Myovant Starts Phase 3 Clinical Trials of Relugolix as Endometriosis Pain Reliever

Myovant Starts Phase 3 Clinical Trials of Relugolix as Endometriosis Pain Reliever

Myovant Sciences has started a Phase 3 clinical trial program to see if its therapy relugolix can reduce endometriosis-associated pain.

It plans two trials that investigate the safety and effectiveness of relugolix, with or without supporting low-dose hormone treatment, in about 600 women. The studies will be called SPIRIT 1 and SPIRIT 2.

“Endometriosis is a very common and debilitating estrogen-driven disease that occurs in around 10 percent of pre-menopausal women,” Dr. Linda C. Giudice, a reproductive endocrinologist at the University of California, San Francisco School of Medicine, said in a press release.

“Women with moderate to severe endometriosis-associated pain are in great need of well-tolerated medicines to help ease their pain and provide a treatment alternative to invasive procedures such as laparoscopy and hysterectomy [surgery],” she added.

Earlier trials showed that relugolix lowers endometriosis pain. It reduces levels of the female hormone estrogen by blocking gonadotropin-releasing hormone (GnRH). Studies have linked high estrogen levels to endometriosis.

A Phase 2 trial reporting that relugolix reduced pelvic pain in women with endometriosis allowed relugolix to advance to Phase 3 studies.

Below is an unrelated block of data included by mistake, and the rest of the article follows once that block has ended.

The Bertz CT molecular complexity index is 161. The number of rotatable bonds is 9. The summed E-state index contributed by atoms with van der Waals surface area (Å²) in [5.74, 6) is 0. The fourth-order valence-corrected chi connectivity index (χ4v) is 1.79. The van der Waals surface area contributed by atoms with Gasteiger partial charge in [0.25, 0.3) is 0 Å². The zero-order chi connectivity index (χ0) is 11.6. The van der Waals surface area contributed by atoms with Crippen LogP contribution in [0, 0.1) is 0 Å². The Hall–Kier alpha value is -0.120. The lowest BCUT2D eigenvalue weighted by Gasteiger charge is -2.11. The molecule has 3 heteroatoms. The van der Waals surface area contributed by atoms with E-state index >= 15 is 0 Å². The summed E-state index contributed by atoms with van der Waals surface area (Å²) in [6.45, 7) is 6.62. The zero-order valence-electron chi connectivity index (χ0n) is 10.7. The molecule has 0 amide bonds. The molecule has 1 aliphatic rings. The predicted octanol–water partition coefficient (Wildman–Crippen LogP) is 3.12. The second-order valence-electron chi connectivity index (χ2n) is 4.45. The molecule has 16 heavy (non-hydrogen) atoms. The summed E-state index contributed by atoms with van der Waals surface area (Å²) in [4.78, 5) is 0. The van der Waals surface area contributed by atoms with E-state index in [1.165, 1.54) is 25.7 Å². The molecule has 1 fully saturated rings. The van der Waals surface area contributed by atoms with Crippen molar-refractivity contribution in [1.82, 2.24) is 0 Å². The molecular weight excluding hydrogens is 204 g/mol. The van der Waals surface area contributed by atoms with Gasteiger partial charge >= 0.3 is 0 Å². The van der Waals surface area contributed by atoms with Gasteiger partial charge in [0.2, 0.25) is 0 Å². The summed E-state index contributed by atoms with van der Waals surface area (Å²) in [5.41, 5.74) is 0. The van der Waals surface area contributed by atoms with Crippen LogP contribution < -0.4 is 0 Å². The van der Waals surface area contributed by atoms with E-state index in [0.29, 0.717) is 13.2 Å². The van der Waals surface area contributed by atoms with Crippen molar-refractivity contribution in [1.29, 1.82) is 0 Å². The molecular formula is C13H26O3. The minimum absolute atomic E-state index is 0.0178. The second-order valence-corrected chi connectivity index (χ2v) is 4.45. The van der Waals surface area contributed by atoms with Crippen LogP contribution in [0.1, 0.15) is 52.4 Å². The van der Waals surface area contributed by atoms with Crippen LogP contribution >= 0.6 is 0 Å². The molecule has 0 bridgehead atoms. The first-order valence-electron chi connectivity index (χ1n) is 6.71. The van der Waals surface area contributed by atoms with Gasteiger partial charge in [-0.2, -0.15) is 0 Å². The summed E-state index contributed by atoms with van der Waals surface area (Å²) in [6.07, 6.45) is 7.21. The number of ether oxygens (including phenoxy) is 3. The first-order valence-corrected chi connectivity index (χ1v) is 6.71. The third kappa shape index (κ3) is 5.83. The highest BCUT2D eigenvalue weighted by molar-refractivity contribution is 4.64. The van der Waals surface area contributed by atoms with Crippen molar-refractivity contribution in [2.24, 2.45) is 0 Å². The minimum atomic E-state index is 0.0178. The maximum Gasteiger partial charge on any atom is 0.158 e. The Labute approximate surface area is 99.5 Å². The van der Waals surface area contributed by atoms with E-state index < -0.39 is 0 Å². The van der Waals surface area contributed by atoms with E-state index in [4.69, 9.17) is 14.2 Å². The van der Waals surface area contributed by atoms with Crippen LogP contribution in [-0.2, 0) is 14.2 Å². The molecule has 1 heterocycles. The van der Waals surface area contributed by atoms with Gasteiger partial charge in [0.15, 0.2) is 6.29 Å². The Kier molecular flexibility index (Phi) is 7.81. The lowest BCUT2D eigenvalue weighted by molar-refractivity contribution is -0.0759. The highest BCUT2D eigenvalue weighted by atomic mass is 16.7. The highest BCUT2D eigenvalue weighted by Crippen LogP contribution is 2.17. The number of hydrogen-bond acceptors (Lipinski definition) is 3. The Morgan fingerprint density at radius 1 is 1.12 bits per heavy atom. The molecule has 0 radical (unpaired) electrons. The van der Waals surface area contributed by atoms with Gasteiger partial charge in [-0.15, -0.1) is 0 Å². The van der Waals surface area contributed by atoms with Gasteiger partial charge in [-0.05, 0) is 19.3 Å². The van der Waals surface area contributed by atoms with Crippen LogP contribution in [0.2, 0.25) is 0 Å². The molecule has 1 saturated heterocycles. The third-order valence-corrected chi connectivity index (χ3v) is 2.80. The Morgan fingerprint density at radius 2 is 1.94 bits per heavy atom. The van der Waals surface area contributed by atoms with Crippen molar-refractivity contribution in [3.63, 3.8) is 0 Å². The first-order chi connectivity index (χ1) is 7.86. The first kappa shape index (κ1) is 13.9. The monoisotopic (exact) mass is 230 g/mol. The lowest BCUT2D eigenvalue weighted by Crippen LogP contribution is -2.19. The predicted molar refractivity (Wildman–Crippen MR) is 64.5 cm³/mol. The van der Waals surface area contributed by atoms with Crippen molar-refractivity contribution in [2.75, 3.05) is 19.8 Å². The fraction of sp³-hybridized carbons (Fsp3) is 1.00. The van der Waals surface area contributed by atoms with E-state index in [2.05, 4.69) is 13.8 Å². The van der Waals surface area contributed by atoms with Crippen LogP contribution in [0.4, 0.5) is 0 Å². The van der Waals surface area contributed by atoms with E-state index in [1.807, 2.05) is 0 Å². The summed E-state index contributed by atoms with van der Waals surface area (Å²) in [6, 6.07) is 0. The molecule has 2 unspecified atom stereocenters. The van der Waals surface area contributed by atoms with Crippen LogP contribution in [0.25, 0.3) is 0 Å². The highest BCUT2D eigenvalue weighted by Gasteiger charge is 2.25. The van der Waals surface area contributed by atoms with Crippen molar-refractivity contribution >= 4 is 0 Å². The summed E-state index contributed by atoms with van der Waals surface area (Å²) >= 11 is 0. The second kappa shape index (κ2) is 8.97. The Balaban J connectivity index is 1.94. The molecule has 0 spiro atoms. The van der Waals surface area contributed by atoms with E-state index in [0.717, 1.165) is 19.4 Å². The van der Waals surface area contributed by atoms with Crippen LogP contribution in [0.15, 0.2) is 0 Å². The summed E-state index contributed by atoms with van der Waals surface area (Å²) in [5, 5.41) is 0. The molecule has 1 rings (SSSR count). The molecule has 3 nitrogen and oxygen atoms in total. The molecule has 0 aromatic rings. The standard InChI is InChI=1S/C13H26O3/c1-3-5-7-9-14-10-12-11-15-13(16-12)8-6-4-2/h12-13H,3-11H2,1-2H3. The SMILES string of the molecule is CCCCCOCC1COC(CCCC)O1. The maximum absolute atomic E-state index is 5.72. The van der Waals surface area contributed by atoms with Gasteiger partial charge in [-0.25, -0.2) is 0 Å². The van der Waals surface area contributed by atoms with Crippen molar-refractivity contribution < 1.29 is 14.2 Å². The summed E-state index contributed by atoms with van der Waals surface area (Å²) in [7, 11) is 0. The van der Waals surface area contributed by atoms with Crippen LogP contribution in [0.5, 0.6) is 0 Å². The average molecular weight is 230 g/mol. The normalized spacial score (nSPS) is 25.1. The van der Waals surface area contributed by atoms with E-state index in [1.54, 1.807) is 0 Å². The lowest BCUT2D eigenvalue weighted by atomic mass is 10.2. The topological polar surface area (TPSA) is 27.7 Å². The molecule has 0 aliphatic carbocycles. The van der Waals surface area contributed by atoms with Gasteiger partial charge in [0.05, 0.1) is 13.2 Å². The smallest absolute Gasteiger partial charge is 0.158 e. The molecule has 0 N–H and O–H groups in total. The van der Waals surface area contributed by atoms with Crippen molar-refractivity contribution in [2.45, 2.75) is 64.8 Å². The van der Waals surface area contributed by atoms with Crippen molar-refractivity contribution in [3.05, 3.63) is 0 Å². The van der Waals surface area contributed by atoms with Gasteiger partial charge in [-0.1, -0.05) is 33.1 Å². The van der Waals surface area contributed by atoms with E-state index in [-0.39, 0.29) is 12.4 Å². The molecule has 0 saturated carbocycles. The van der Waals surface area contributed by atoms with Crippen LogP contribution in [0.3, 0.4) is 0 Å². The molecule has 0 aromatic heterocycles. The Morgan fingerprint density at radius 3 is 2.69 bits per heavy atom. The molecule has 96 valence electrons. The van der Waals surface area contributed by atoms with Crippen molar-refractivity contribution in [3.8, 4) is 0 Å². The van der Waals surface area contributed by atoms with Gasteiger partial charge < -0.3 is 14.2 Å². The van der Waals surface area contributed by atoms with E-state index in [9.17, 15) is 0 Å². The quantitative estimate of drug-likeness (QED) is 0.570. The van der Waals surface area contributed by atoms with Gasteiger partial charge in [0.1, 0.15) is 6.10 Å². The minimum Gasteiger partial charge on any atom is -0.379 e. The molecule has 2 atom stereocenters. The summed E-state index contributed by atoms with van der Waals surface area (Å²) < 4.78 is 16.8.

Women aged 18 to 50 will be eligible to participate in the new trials, which will randomly assign participants to one of three treatment groups.

One will receive 40-mg tablets of relugolix once a day, together with low-dose hormone therapy: 1 mg of estradiol and 0.5 mg of norethindrone acetate. The treatment will last 24 weeks.

The second group will receive 40 mg of relugolix once a day without add-on hormone therapy for 12 weeks. Researchers will then add hormone treatment for 12 weeks.  The third group will receive a placebo for 24 weeks.

Patients who complete the first stage of the study will be offered relugolix and hormone treatment for 28 weeks more. The total treatment period will then add up to 52 weeks.

While researchers will assess the effectiveness of the treatment after 24 weeks, the aim of the extension portion of the trials is to evaluate the drug’s safety longer term.

The team will explore if the treatment lowers both menstrual and non-menstrual pelvic pain. The two measurements make up the trials’ two primary objectives, or endpoints.

Because all estrogen-lowering drugs reduce the mineral content of bones, safety assessments will include bone mineral density measurements. Researchers will use a method called dual-energy x-ray absorptiometry to make the measurements.

“With the initiation of the SPIRIT program, Myovant will be running five ongoing Phase 3 trials for relugolix in three critical areas of unmet medical need,” said Dr. Lynn Seely, Myovant’s president and chief executive officer.

“I could not be prouder of the dedication and resourcefulness shown by our entire team in achieving our ambitious development timelines,” she added.

In addition to endometriosis-related pain, Myovant is evaluating relugolix as a pain-relieving medication in Phase 3 trials involving women with uterine fibroids and men with advanced prostate cancer.